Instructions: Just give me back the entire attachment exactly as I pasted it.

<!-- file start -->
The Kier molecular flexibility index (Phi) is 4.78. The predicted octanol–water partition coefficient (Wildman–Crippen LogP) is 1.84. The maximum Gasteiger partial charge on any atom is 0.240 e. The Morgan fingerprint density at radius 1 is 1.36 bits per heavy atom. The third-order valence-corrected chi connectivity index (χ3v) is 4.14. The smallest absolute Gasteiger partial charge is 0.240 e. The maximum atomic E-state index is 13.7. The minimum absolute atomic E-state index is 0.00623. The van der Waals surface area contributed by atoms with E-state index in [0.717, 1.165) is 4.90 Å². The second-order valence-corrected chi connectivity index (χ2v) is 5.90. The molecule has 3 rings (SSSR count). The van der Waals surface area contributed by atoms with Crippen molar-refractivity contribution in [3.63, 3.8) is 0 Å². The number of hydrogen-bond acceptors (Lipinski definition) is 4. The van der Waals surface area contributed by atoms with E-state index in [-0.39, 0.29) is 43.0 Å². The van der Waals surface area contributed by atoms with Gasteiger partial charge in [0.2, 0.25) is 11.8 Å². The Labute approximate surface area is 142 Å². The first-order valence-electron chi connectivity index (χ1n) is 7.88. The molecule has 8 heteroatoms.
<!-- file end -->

The Kier molecular flexibility index (Phi) is 4.78. The predicted octanol–water partition coefficient (Wildman–Crippen LogP) is 1.84. The maximum Gasteiger partial charge on any atom is 0.240 e. The Morgan fingerprint density at radius 1 is 1.36 bits per heavy atom. The third-order valence-corrected chi connectivity index (χ3v) is 4.14. The smallest absolute Gasteiger partial charge is 0.240 e. The maximum atomic E-state index is 13.7. The minimum absolute atomic E-state index is 0.00623. The van der Waals surface area contributed by atoms with E-state index in [0.717, 1.165) is 4.90 Å². The second-order valence-corrected chi connectivity index (χ2v) is 5.90. The molecule has 3 rings (SSSR count). The van der Waals surface area contributed by atoms with Crippen molar-refractivity contribution in [3.63, 3.8) is 0 Å². The number of hydrogen-bond acceptors (Lipinski definition) is 4. The van der Waals surface area contributed by atoms with E-state index in [-0.39, 0.29) is 43.0 Å². The van der Waals surface area contributed by atoms with Gasteiger partial charge in [0.2, 0.25) is 11.8 Å². The Labute approximate surface area is 142 Å². The first-order valence-electron chi connectivity index (χ1n) is 7.88. The molecule has 8 heteroatoms.